|Three Men in a Boat|
|Directed by||Graham Cutts|
|Produced by||Basil Dean|
|Written by|| Jerome K. Jerome (novel) |
|Starring|| William Austin |
|Music by||Ord Hamilton|
Three Men in a Boat is a 1933 British comedy film directed by Graham Cutts and starring William Austin, Edmund Breon, Billy Milton and Davy Burnaby.It is based on the 1889 novel Three Men in a Boat by Jerome K. Jerome which depicts three men and a dog's adventure during a boat trip along the River Thames.
Three Men in a Boat , published in 1889, is a humorous account by English writer Jerome K. Jerome of a two-week boating holiday on the Thames from Kingston upon Thames to Oxford and back to Kingston. The book was initially intended to be a serious travel guide, with accounts of local history along the route, but the humorous elements took over to the point where the serious and somewhat sentimental passages seem a distraction to the comic novel. One of the most praised things about Three Men in a Boat is how undated it appears to modern readers – the jokes have been praised as fresh and witty.
The Co-Optimists is a stage variety revue that opened in London on 27 June 1921. The show was devised by Davy Burnaby. The piece was a co-operative venture by what The Times called "a group of well-known musical comedy and variety artists" presenting "an all-star 'pierrot' entertainment in the West-end." It opened at the small Royalty Theatre and soon transferred to the much larger Palace Theatre. The show ran initially for 500 performances; it was completely rewritten and revived at regular intervals to keep it fresh. The final edition, beginning in November 1926 and closing on 4 August 1927, was the 13th version.
Edmund Breon was a Scottish film and stage actor. He appeared in 131 films between 1907 and 1952.
Keep it Quiet is a 1934 British crime film directed by Leslie S. Hiscott and starring Bertha Belmore, Frank Pettingell, Cyril Raymond and Davy Burnaby. It was made at Beaconsfield Studios as a quota quickie.
The Right to Live is a 1933 British crime film made at Ealing Studios. It was directed by Albert Parker and starred Davy Burnaby, Pat Paterson and Francis L. Sullivan.
George Davy Burnaby was a British actor who appeared in more than thirty films between 1929 and 1948. He was born in Buckland, Hertfordshire and made his screen debut in the 1929 film The Devil's Maze. He died on 18 April 1949, age 68, the same date as comedian Will Hay with whom he had previously acted.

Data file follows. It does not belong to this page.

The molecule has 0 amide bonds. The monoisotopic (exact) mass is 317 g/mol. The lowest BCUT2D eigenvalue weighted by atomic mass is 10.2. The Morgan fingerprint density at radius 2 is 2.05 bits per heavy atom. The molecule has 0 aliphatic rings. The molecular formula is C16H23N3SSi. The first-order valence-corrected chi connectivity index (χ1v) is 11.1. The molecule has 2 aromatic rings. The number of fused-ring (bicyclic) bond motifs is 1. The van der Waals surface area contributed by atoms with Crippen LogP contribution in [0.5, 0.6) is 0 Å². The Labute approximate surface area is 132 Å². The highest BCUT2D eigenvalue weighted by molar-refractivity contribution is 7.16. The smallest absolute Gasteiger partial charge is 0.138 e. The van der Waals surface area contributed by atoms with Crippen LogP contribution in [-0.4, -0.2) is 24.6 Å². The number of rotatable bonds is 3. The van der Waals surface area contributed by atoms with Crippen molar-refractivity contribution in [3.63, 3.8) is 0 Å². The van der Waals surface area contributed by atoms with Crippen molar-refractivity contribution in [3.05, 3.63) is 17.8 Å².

The Co-Optimists is a 1929 British concert musical film directed by Edwin Greenwood and Laddie Cliff and starring Davy Burnaby, Stanley Holloway and Betty Chester. It was made at Twickenham Studios.
Uneasy Virtue is a 1931 British comedy film directed by Norman Walker and starring Fay Compton, Edmund Breon, Francis Lister, Donald Calthrop, and Garry Marsh. The film was based on the play The Happy Husband (1927) by Harrison Owen.
Are You a Mason? is a 1934 British comedy film directed by Henry Edwards and starring Sonnie Hale, Robertson Hare, Davy Burnaby and Gwyneth Lloyd. It was made at Twickenham Studios.
The Man I Want is a 1934 British comedy film directed by Leslie S. Hiscott and starring Henry Kendall, Wendy Barrie and Betty Astell. The screenplay concerns a man who accidentally comes across some stolen jewells. The film was made at Beaconsfield Studios.
A Shot in the Dark is a 1933 British mystery film directed by George Pearson and starring Dorothy Boyd, O. B. Clarence, Jack Hawkins and Michael Shepley. When a wealthy old man dies suddenly, a local priest suspects something and begins to investigate.
While Parents Sleep is a 1935 British comedy film directed by Adrian Brunel and starring Jean Gillie, Enid Stamp Taylor and Romilly Lunge. The film is a screen adaptation of a 1932 play of the same name by Anthony Kimmins, which had been a popular success on the West End stage in the West End of London.
Feather Your Nest is a 1937 British musical comedy film directed by William Beaudine and starring George Formby, Polly Ward and Enid Stamp-Taylor.
Waltz Time is a 1933 British musical film directed by Wilhelm Thiele and starring Evelyn Laye, Fritz Schulz and Gina Malo. It is an adaptation of the operetta Die Fledermaus by Johann Strauss II and Richard Genée.
Song of the Forge is a 1937 British musical film directed by Henry Edwards and starring Stanley Holloway, Lawrence Grossmith and Eleanor Fayre. The screenplay concerns an elderly blacksmith who refuses assistance from his wealthy son in spite of his own poverty.
Women Who Play is a 1932 British comedy film directed by Arthur Rosson and starring Mary Newcomb, Benita Hume and George Barraud. It was produced by Walter Morosco and Alexander Korda and has a screenplay by Basil Mason and Gilbert Wakefield. It is based on the play Spring Cleaning by Frederick Lonsdale.
Many Tanks Mr. Atkins is a 1938 British comedy war film directed by Roy William Neill and starring Claude Hulbert, Reginald Purdell and Barbara Greene.
Three Men in a Boat is a 1920 British silent comedy film directed by Challis Sanderson and starring Lionelle Howard, Manning Haynes and Johnny Butt. It is an adaptation of the 1889 novel Three Men in a Boat by Jerome K. Jerome. The screenplay concerns three friends who go on a boating holiday.
On the Air is a 1934 British musical film directed by Herbert Smith and starring Davy Burnaby, Reginald Purdell and Betty Astell. It was made by British Lion at Beaconsfield Studios. It was one of a number of revue films made by the company during the decade.
Cleaning Up is a 1933 British comedy film directed by Leslie S. Hiscott and starring George K. Gee, Betty Astell and Davy Burnaby. It was made at Beaconsfield Studios as a quota quickie.
|This article related to a British comedy film of the 1930s is a stub. You can help Wikipedia by expanding it.|